AMC Entertainment shares are plunging after rival movie theater chain Cineworld warned that it might file for Chapter 11 bankruptcy.
AMC, the world’s largest movie theater chain, joined the ranks of so-called meme stocks last year as retail investors bet on a turnaround and drove its stock up more than 1,000%. Its shares fell more than 38% Monday to $11.05 after officials at U.K.-based Cineworld said in a statement Monday that it is trying to restructure its debt, which could include declaring bankruptcy.
“The strategic options through which Cineworld may achieve its restructuring objectives include a possible voluntary Chapter 11 filing in the United States and associated ancillary proceedings in other jurisdictions as part of an orderly implementation process,” the company said.
Movie theaters have taken a major financial hit during the coronavirus pandemic as customers shunned group settings. Adding to their challenges, some film studios are foregoing theatrical releases altogether and instead have premiered highly anticipated movies on streaming services.
AMC and Cineworld hoped movie-goers would return to theaters en masse once a majority of the pandemic restrictions were lifted, but patrons haven’t filled seats in the volumes companies wanted. A May survey from Morning Consult found that many Americans continue to avoid theaters because of ongoing COVID-19 concerns as well as high movie ticket prices.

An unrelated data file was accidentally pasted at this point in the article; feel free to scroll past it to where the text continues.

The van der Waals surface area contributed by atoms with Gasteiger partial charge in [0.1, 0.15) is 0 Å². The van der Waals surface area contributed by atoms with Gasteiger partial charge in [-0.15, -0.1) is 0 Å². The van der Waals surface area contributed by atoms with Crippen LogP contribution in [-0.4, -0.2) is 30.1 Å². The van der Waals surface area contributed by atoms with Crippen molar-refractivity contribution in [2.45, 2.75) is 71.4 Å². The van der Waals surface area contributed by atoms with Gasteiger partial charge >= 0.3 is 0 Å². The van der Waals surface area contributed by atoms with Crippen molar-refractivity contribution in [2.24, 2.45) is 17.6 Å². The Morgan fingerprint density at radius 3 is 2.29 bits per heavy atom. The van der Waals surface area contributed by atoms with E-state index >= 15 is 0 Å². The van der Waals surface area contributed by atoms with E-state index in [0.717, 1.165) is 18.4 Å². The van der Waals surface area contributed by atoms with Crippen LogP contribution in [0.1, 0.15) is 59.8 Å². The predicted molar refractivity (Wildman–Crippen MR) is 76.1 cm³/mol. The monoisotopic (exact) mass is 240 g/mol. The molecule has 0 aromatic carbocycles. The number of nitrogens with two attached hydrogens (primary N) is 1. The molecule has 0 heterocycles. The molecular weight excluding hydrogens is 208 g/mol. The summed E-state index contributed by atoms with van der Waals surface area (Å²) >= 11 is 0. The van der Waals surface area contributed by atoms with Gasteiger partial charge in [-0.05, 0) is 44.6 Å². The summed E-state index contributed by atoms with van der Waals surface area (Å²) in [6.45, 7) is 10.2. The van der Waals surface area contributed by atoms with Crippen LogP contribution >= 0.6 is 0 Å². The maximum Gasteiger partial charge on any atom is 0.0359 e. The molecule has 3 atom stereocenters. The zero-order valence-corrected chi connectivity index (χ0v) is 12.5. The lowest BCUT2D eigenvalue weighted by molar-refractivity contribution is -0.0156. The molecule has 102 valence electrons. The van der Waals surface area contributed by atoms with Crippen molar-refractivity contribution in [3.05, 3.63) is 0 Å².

In March, Cineworld reported a $656 million loss and $4.8 million in debt for 2021. AMC earlier this month reported $121 million in losses for its second quarter this year, along with $1.1 billion in revenue.
Responding to Cineworld’s talk of bankruptcy, AMC’s CEO Adam Aron said in a statement last week that AMC isn’t going down that same path. The slate of films scheduled for this fall is “relatively weak,” but it should pick up at the end of 2022 and into 2023, Aron said.
“AMC ended the second quarter of 2022 with more than $1 billion of liquidity, thanks to significant amounts of cash raised in calendar years 2020 and 2021,” he said. “We remain confident about AMC’s future.”
AMC operates 11,100 screens in nearly 1,000 locations in the U.S., Europe and the Middle East.
Bed Bath & Beyond stock plummets after “meme stock” trading fallout
Cineworld, which owns Regal Cinemas, is the world’s second-largest theater operator with 9,189 screens across 751 locations.
Also weighing on Cineworld’s books — a $1 billion legal settlement levied late last year after a botched merger with Canadian movie theater chain Cineplex. Cineworld has appealed the settlement in court but a judge’s decision is still pending.
AMC isn’t the only meme stock to slump recently. Bed Bath & Beyond shares cratered last week after a large stakeholder, billionaire Ryan Cohen, sold his entire stake and made a $178 million in profit.
Khristopher J. Brooks is a reporter for CBS MoneyWatch covering business, consumer and financial stories that range from economic inequality and housing issues to bankruptcies and the business of sports.